Working the high mountain passes of the Valle d’Aosta

Posted on Posted in Danilo Thomain, Ermes Pavese, Grosjean Freres, La Cantina di Cuneaz Nadir, Occasional Thoughts

It’s thrilling to work the high passes of the Valle d’Aosta searching for wines in places that are home to the chamois and mountain goat as much as they prove to be fertile ground for a fascinating array of local grape varieties.  Our love affair with this area started 35 years ago in January 1980 when we first made contact with Luigi Ferrando whose Piedmontese vineyards in Carema lay within a few hundred meters from the border with the Valle d’Aosta and encountered the formidable Ezio Voyat, the man who put Chambave Rouge on the wine map.

This massive valley that tumbles south from the peaks of Monte Bianco is cut in two by the Dora Baltea River and there are terraced vineyards perched on both the eastern and western sides of this ravine. Over the last two decades we have picked our way through this region, humbled by its beauty, partnering first with the Grosjean family in Ollignan, a tiny hamlet on the eastern side overlooking Aosta, the principal town, then delighting in our partnership with Ermes Pavese, whose Blanc de Morgex et de La Salle highlights the joys of the elusive Prié Blanc grape.

Recently, our “grapevine” has yielded two new sources of wonderment: Danilo Thomain’s unique rendition of Enfer d’Arvier and Nadir Cuneaz’s duo of reds named for the goblins and spirits that haunt these mountains: the “Grandgosier” and the “Badabec”.  This trio of wines from the 2012 vintage has just arrived Stateside and merits a mention before the tiny quantities of each get swept away on the tide of enthusiasm the prior vintages has engendered.

Thomain owns one hectare of vines within the 5 hectare appellation known as “Enfer d’Arvier”.  He is the largest landowner and the only one who bottles his own wine commercially.  Production at the estate ranges between 2500 and 3000 bottles (750ml)of wine each year.  Approximately 60% of the production is dedicated for our use in the USA. The “Petit Rouge” (the “little red”) is the dominant grape (95%) and it shows its brilliance in this wine of wild berry notes and spicy flavors and lively tannins.  The mountain air is manifest in this wine, its vibrant structure and fresh feel on the palate proclaiming its Alpine heritage.  This is a joyous wine in its youth, strong but not at all intimidating, athletic and graceful.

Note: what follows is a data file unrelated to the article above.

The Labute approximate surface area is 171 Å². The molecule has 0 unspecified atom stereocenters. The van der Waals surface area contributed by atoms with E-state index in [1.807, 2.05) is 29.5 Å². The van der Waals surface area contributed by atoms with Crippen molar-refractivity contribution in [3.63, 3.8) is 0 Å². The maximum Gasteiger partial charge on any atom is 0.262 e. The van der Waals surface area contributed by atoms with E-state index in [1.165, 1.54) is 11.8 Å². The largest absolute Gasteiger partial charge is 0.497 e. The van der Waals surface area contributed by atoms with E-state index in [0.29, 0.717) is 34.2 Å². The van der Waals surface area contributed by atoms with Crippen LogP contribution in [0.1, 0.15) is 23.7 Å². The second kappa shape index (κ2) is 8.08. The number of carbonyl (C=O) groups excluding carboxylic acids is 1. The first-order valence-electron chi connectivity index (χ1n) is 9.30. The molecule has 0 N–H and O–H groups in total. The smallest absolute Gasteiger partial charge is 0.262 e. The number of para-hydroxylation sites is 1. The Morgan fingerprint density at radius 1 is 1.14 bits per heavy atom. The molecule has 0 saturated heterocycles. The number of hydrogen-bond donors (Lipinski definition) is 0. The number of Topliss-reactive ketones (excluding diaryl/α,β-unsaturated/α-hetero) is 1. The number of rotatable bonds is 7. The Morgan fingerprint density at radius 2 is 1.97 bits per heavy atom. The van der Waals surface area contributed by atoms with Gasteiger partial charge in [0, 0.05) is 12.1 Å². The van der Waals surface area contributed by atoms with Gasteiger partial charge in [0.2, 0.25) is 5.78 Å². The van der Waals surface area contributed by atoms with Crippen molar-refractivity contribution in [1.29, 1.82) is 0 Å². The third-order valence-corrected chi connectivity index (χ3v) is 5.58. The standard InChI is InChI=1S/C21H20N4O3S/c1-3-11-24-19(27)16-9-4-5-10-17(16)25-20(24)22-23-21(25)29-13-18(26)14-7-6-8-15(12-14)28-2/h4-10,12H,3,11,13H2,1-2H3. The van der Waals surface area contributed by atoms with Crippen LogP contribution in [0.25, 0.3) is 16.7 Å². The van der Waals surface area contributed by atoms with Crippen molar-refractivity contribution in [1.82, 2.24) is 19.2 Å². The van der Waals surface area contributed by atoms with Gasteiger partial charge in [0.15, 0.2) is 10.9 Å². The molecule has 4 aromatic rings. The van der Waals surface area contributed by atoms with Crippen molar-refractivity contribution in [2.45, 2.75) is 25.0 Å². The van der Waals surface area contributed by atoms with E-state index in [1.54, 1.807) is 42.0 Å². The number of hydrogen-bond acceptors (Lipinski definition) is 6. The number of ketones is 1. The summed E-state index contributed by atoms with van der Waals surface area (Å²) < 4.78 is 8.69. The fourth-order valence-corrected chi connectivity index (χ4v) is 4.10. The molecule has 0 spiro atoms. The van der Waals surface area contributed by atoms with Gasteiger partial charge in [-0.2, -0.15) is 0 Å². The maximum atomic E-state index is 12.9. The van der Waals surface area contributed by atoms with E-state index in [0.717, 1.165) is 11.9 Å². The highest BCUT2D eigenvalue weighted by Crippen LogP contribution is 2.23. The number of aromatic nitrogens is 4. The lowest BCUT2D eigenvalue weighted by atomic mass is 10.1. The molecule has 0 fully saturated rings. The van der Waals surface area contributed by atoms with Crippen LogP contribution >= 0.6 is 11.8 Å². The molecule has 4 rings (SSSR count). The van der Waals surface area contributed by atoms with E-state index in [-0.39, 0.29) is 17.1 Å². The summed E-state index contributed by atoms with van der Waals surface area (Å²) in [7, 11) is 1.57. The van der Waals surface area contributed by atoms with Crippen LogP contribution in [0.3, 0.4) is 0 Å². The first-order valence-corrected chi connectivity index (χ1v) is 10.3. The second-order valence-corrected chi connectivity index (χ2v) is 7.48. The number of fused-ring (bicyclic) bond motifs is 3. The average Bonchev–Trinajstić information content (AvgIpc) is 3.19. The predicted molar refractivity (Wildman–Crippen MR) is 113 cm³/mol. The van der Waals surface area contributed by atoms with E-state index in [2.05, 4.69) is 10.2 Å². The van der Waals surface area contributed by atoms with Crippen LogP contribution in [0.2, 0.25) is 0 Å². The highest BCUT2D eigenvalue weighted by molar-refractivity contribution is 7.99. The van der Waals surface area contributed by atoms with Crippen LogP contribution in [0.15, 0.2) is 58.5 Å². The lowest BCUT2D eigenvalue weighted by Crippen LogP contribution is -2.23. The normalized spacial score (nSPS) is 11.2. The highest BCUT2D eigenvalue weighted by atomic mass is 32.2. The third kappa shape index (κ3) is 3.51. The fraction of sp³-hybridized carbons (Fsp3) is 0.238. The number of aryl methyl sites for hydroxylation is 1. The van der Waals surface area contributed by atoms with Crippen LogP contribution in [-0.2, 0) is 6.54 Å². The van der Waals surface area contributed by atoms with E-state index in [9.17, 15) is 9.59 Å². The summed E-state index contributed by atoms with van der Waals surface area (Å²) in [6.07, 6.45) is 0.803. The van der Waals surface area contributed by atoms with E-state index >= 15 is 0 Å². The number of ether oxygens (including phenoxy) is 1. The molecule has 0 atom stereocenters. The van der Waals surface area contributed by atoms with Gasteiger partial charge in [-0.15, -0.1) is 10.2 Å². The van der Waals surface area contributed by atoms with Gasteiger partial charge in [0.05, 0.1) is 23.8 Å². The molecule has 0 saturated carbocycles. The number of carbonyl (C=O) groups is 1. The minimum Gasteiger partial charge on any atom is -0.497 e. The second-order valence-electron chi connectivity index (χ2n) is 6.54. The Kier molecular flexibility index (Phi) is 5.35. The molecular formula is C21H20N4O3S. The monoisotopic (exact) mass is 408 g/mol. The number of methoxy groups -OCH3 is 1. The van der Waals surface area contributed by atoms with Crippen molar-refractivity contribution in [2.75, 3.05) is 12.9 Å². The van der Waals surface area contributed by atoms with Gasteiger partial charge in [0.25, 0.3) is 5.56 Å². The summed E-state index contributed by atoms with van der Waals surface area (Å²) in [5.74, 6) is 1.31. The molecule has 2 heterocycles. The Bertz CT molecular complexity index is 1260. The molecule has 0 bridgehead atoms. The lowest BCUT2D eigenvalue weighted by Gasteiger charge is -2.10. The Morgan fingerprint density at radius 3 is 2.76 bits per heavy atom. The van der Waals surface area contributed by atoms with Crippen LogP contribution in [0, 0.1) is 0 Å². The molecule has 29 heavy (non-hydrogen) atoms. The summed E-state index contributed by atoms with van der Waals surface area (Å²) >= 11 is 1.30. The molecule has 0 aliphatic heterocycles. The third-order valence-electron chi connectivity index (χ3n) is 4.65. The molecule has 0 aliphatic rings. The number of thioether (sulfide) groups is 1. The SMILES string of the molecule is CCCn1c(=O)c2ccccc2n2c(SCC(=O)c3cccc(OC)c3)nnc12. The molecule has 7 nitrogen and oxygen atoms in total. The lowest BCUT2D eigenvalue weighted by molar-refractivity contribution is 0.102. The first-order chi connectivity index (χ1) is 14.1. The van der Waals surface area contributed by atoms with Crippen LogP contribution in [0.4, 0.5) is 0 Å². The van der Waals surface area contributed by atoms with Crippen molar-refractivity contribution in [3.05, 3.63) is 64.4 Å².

Nadir Cuneaz lives in Gressan, about twenty minutes south of Thomain’s place in Arvier.  Nadir works an even smaller plot of land, a few parcels set into the steep slopes of the western side of the mountain, that amount to about seven-tenths of an hectare.  This year brings the first “Grandgosier” (that is the name of a mythical giant who is said to reside in these mountains), entirely produced from Pinot Noir which, after the alcoholic and malo-lactic fermentations (done in stainless steel), spends about three months in three year old barrels to add a touch of refinement. Eight hundred bottles were produced, 450 of which are now Stateside – an elegant, fine, playful wine.

The “Badabec” (another mountain goblin) from Cuneaz is composed 90% of Petit Rouge and 10% of Fumin.  This wine, treated in fashion similar to the Grandgosier, has more structure, braced by tannins that are more firm, with a flavor profile marked by a hint of pine resin from the Alpine forests that surround this area. Ah, to be so blessed as to have the privilege to acquire 720 bottles of this mountain liquid.

Each of these three wines is its own small ode to the stark beauty of this magnificent valley.

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